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by Phillip J. Davis,Reuben Hersh
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Mathematics
  • Author:
    Phillip J. Davis,Reuben Hersh
  • ISBN:
    0395929687
  • ISBN13:
    978-0395929681
  • Genre:
  • Publisher:
    Mariner Books; Reprint edition (January 14, 1999)
  • Pages:
    464 pages
  • Subcategory:
    Mathematics
  • Language:
  • FB2 format
    1108 kb
  • ePUB format
    1847 kb
  • DJVU format
    1827 kb
  • Rating:
    4.6
  • Votes:
    976
  • Formats:
    txt doc lit azw


Philip Davis and Reuben Hersh discuss everything from the nature of proof to the Euclid myth, and mathematical aesthetics to non-Cantorian set theory.

Philip Davis and Reuben Hersh discuss everything from the nature of proof to the Euclid myth, and mathematical aesthetics to non-Cantorian set theory. They make a convincing case for the idea that mathematics is not about eternal reality, but comprises "true facts about imaginary objects" and belongs among the human sciences.

Philip J Davis, Reuben Hersh. This is the classic introduction for the educated lay reader to the richly diverse world of mathematics: its history, philosophy, principles, and personalities. Издательство: Birkhäuser.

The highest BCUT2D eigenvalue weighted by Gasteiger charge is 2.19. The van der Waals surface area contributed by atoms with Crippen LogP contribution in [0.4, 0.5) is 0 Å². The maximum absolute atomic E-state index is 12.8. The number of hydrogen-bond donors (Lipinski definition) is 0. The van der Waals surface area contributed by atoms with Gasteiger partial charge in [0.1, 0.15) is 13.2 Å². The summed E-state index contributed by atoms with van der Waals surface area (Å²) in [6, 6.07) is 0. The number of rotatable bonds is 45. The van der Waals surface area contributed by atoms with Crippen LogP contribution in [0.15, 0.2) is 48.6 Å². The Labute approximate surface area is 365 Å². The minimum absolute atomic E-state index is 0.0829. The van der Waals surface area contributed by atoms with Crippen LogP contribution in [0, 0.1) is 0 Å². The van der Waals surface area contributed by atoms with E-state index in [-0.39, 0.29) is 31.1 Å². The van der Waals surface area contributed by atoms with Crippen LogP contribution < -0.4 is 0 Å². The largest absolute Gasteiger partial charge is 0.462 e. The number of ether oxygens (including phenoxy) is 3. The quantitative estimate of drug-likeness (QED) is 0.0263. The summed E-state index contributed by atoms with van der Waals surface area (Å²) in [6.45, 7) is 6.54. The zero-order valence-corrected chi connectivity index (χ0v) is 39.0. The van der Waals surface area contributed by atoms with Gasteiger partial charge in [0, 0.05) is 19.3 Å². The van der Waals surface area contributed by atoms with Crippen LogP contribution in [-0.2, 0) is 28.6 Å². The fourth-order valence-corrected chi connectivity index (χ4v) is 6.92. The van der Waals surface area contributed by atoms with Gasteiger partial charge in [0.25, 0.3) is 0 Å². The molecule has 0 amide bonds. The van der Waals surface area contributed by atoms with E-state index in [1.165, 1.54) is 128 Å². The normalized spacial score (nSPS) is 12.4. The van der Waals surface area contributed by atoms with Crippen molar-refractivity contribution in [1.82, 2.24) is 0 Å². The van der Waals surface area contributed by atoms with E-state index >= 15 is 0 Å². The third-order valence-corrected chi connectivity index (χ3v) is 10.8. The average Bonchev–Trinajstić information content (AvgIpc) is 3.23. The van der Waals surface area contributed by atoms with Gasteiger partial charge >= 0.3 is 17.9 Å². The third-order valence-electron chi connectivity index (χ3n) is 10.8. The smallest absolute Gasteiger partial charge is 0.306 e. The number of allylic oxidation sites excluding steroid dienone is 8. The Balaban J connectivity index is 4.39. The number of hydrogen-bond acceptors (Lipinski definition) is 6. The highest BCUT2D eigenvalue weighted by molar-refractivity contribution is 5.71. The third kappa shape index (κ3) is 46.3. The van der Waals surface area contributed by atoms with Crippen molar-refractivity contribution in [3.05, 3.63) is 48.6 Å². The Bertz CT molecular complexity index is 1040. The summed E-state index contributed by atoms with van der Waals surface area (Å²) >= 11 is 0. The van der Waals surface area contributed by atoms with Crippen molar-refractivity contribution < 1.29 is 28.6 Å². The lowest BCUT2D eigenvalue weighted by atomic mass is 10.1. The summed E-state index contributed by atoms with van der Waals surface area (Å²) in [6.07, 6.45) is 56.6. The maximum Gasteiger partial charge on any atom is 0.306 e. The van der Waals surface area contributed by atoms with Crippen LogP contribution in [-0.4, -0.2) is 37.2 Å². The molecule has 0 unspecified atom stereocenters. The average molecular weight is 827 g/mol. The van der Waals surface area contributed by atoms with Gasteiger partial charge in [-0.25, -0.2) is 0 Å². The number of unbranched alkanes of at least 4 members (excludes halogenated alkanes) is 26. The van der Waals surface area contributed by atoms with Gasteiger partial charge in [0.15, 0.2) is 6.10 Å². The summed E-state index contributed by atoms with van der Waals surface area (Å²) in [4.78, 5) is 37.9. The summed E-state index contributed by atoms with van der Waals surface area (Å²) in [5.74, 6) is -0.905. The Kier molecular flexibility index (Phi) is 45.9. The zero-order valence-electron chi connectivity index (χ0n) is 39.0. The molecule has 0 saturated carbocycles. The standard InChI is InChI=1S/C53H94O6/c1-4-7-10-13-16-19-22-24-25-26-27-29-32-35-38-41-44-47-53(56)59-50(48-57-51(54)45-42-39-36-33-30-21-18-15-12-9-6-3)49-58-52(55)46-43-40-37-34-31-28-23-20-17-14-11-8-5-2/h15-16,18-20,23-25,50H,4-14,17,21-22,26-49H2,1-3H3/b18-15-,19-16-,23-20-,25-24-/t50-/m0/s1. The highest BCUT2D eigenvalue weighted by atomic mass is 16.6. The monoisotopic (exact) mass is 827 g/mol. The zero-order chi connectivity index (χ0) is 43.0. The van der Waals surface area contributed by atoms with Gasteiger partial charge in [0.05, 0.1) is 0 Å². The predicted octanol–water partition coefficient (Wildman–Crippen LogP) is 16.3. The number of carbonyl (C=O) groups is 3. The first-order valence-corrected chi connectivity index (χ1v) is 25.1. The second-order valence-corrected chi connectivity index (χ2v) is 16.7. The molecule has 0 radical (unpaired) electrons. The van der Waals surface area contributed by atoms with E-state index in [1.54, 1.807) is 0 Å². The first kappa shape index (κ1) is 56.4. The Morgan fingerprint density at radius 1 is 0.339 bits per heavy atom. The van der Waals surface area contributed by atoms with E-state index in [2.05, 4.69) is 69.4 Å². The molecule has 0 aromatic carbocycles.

The Mathematical Experience (1981) is a book by Philip J. Davis and Reuben Hersh that discusses the practice of modern mathematics from a historical and philosophical perspective. The book discusses the psychology of mathematicians, and gives examples of famous proofs and outstanding problems. It goes on to speculate about what a proof really means, in relationship to actual truth. Other topics include mathematics in education and some of the math that occurs in computer science.

The Mathematical Experience is a very interesting read – it provides a highly personal tour through aspects of mathematics, its history, its philosophy, and its relationship with the ‘real’ world. Winner of the 1983 National Book Award, The Mathematical Experience presented a highly insightful overview of mathematics that effectively conveyed its power and beauty to a large audience of mathematicians and non-mathematicians alike.

Authors: Davis, Philip, Hersh, Reuben, Marchisotto, Elena Anne. This is an unusual book, being more a book about mathematics than a mathematics book. I really enjoyed reading The Mathematical Experience and would recommend it for college and personal libraries

Authors: Davis, Philip, Hersh, Reuben, Marchisotto, Elena Anne. I really enjoyed reading The Mathematical Experience and would recommend it for college and personal libraries. Richard J. Wilders, The Mathematical Association of America, March, 2012).